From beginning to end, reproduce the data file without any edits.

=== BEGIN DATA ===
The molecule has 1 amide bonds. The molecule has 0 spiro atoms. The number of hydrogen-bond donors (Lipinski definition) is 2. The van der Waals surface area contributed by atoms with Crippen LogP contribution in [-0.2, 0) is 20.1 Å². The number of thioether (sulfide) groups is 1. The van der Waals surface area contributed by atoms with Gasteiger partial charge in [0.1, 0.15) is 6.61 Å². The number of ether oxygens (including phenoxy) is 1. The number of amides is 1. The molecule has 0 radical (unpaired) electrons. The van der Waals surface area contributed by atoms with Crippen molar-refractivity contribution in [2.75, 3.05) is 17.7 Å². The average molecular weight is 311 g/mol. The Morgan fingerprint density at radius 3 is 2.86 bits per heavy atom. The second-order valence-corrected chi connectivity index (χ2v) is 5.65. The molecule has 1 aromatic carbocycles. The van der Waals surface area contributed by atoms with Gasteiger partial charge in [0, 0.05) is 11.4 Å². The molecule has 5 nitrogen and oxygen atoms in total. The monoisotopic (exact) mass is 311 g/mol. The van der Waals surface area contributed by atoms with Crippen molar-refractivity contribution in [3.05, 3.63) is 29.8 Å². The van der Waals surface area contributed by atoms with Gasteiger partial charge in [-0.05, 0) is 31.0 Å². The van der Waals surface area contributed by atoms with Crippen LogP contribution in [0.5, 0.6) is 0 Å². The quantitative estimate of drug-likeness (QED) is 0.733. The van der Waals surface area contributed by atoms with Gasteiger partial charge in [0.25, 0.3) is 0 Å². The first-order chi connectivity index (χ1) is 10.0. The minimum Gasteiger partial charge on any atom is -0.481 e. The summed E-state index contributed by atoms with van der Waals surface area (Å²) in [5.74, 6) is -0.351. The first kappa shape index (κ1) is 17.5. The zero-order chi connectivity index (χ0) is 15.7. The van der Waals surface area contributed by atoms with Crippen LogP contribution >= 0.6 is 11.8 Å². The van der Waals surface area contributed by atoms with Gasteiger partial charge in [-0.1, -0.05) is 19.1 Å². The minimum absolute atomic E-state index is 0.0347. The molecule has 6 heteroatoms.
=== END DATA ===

The molecule has 1 amide bonds. The molecule has 0 spiro atoms. The number of hydrogen-bond donors (Lipinski definition) is 2. The van der Waals surface area contributed by atoms with Crippen LogP contribution in [-0.2, 0) is 20.1 Å². The number of thioether (sulfide) groups is 1. The van der Waals surface area contributed by atoms with Gasteiger partial charge in [0.1, 0.15) is 6.61 Å². The number of ether oxygens (including phenoxy) is 1. The number of amides is 1. The molecule has 0 radical (unpaired) electrons. The van der Waals surface area contributed by atoms with Crippen molar-refractivity contribution in [2.75, 3.05) is 17.7 Å². The average molecular weight is 311 g/mol. The Morgan fingerprint density at radius 3 is 2.86 bits per heavy atom. The second-order valence-corrected chi connectivity index (χ2v) is 5.65. The molecule has 1 aromatic carbocycles. The van der Waals surface area contributed by atoms with Gasteiger partial charge in [0, 0.05) is 11.4 Å². The molecule has 5 nitrogen and oxygen atoms in total. The monoisotopic (exact) mass is 311 g/mol. The van der Waals surface area contributed by atoms with Crippen molar-refractivity contribution in [3.05, 3.63) is 29.8 Å². The van der Waals surface area contributed by atoms with Gasteiger partial charge in [-0.05, 0) is 31.0 Å². The van der Waals surface area contributed by atoms with Crippen LogP contribution in [0.5, 0.6) is 0 Å². The quantitative estimate of drug-likeness (QED) is 0.733. The van der Waals surface area contributed by atoms with Gasteiger partial charge in [0.25, 0.3) is 0 Å². The first-order chi connectivity index (χ1) is 10.0. The minimum Gasteiger partial charge on any atom is -0.481 e. The summed E-state index contributed by atoms with van der Waals surface area (Å²) in [5.74, 6) is -0.351. The first kappa shape index (κ1) is 17.5. The zero-order chi connectivity index (χ0) is 15.7. The van der Waals surface area contributed by atoms with Crippen LogP contribution >= 0.6 is 11.8 Å². The van der Waals surface area contributed by atoms with Gasteiger partial charge in [-0.1, -0.05) is 19.1 Å². The minimum absolute atomic E-state index is 0.0347. The molecule has 6 heteroatoms.